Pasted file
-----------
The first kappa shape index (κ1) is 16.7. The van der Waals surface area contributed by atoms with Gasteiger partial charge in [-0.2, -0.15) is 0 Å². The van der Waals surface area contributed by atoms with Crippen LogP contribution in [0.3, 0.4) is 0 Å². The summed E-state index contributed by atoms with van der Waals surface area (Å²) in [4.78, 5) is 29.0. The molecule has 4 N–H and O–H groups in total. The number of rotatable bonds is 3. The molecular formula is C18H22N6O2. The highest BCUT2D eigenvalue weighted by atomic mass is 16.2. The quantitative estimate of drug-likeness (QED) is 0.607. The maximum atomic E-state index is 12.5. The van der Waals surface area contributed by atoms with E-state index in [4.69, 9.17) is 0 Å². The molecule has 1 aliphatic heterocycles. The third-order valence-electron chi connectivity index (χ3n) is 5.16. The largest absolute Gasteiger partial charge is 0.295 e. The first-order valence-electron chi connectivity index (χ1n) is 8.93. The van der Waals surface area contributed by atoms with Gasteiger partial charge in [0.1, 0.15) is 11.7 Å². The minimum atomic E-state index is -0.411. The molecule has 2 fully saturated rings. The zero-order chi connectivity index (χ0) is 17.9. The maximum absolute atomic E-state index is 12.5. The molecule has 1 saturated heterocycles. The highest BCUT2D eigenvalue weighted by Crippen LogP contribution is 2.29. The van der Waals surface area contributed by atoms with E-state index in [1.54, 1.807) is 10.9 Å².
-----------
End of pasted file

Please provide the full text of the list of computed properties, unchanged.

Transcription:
The first kappa shape index (κ1) is 16.7. The van der Waals surface area contributed by atoms with Gasteiger partial charge in [-0.2, -0.15) is 0 Å². The van der Waals surface area contributed by atoms with Crippen LogP contribution in [0.3, 0.4) is 0 Å². The summed E-state index contributed by atoms with van der Waals surface area (Å²) in [4.78, 5) is 29.0. The molecule has 4 N–H and O–H groups in total. The number of rotatable bonds is 3. The molecular formula is C18H22N6O2. The highest BCUT2D eigenvalue weighted by atomic mass is 16.2. The quantitative estimate of drug-likeness (QED) is 0.607. The maximum atomic E-state index is 12.5. The van der Waals surface area contributed by atoms with E-state index in [4.69, 9.17) is 0 Å². The molecule has 1 aliphatic heterocycles. The third-order valence-electron chi connectivity index (χ3n) is 5.16. The largest absolute Gasteiger partial charge is 0.295 e. The first-order valence-electron chi connectivity index (χ1n) is 8.93. The van der Waals surface area contributed by atoms with Gasteiger partial charge in [0.1, 0.15) is 11.7 Å². The minimum atomic E-state index is -0.411. The molecule has 2 fully saturated rings. The zero-order chi connectivity index (χ0) is 17.9. The maximum absolute atomic E-state index is 12.5. The molecule has 1 saturated heterocycles. The highest BCUT2D eigenvalue weighted by Crippen LogP contribution is 2.29. The van der Waals surface area contributed by atoms with E-state index in [1.54, 1.807) is 10.9 Å².